Identifying facilitators and barriers to culturally responsive communication for racial, ethnic, sexual, and gender minoritized patients when screened for COVID-19 vaccinations: A scoping review protocol

Document Type

Journal Article

Publication Date



PloS one








INTRODUCTION: Racial, ethnic, sexual, and gender minoritized groups are considered historically excluded groups and have been disproportionately affected by the coronavirus disease 2019 (COVID-19) pandemic. The influence of social determinants of health (SDOH), including access to screening and treatment, and other systemic and structural factors are largely responsible for these disparities. Primary care practitioner (PCP) competence in culturally responsive screening practices will be critical to reducing the impact of systemic and structural factors serving as barriers to screening and treatment. Correspondingly, improving the capacity of PCPs to communicate with patients in a culturally responsive manner may influence improved screening and treatment outcomes for minoritized groups related to COVID-19. This scoping literature review aims to determine the current breadth of literature on culturally responsive communication (CRC) in regard to COVID-19 vaccination screening for historically excluded, or minoritized groups. Results from this review will inform the development of a training series and social marketing campaign to improve PCPs capacity in CRC. This manuscript provides details on our study protocol. OBJECTIVES: This scoping literature review aims to analyze existing literature on culturally responsive COVID-19 vaccinations between PCPs and patients in the U.S., specifically for racial, ethnic, sexual, and gender minoritized groups. Results of this scoping review will inform the development of a training series and social marketing campaign to improve capacity of PCPs in this area. Additionally, the review will inform recommendations for future research. MATERIALS AND METHODS: This scoping review will be performed following the framework of Arksey and O'Malley and the Preferred Reporting Items for Systematic Reviews and Meta-Analyses extension for scoping reviews (PRISMA-ScR). Relevant studies between the years 2019-2022 were identified using a rigorous search strategy across four databases: MEDLINE (via PubMed), Scopus, Cochrane (CENTRAL; via Wiley), and CINAHL (via EBSCO), using Boolean and Medical Subject Headings (MeSH) search terms. Studies will be uploaded to the data extraction tool, Covidence, to remove duplicates and perform a title/abstract screening, followed by a full-text screening. RESULTS: The data extraction and analysis phases of the scoping review are in progress. Data will be analyzed for themes related to culturally responsive COVID-19 screening practices in clinical encounters with the identified study populations. Results will be reported by theme and align to PRISMA-ScR guidelines. DISCUSSION: To our knowledge, this is the first study to use scoping methods to investigate the barriers and facilitators to CRC of COVID-19 vaccine screening for historically excluded communities in the U.S. The work and results from this research will be directly utilized for the development of nationally-accessible, continuing medical education materials to teach PCPs about CRC, as well as other materials to influence relevant policy changes within the healthcare landscape.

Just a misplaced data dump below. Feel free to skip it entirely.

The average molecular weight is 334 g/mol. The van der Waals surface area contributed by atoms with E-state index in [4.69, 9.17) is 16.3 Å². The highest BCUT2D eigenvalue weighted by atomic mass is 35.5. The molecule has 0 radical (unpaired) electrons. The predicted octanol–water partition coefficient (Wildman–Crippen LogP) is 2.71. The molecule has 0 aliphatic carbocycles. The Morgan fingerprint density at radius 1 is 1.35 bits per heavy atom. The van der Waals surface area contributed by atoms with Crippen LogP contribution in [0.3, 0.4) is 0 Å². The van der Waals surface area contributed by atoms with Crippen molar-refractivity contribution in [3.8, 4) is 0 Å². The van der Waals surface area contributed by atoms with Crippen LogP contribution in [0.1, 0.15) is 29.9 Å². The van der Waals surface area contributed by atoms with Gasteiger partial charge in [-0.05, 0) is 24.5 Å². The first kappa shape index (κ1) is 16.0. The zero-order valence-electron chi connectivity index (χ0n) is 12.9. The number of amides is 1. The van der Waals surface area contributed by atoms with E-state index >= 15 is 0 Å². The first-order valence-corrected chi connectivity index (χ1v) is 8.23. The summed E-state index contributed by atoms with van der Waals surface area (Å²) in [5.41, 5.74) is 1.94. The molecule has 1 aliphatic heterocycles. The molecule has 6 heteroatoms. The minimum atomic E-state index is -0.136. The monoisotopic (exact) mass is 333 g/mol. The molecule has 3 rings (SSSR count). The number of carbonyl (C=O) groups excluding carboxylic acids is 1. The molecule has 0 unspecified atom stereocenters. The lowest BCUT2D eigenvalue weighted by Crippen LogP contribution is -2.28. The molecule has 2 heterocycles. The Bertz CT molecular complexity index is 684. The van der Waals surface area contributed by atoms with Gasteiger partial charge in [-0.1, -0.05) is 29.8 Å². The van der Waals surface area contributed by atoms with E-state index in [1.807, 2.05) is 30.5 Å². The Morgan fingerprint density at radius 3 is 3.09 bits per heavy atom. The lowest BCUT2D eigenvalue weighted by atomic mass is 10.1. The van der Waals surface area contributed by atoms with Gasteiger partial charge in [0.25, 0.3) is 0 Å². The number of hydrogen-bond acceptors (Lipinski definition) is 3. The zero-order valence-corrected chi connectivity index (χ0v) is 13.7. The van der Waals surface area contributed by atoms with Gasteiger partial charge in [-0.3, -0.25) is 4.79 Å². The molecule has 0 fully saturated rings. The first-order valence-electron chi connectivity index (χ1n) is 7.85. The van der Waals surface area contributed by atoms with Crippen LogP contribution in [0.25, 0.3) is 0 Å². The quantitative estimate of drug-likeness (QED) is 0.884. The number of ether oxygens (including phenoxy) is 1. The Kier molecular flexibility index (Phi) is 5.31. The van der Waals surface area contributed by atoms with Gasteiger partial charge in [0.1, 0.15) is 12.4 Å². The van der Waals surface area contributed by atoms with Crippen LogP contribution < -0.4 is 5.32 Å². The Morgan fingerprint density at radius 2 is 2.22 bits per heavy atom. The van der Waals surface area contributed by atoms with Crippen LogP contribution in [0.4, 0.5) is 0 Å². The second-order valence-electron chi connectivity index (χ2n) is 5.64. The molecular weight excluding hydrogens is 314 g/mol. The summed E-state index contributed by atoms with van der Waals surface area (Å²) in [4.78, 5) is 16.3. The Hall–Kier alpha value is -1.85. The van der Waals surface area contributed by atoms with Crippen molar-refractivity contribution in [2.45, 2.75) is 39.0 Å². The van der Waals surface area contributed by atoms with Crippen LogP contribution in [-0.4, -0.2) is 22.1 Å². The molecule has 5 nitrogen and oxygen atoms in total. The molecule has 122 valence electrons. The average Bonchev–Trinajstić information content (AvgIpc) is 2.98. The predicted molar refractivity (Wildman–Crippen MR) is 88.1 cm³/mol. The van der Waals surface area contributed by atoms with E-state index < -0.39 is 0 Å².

Clinical Research and Leadership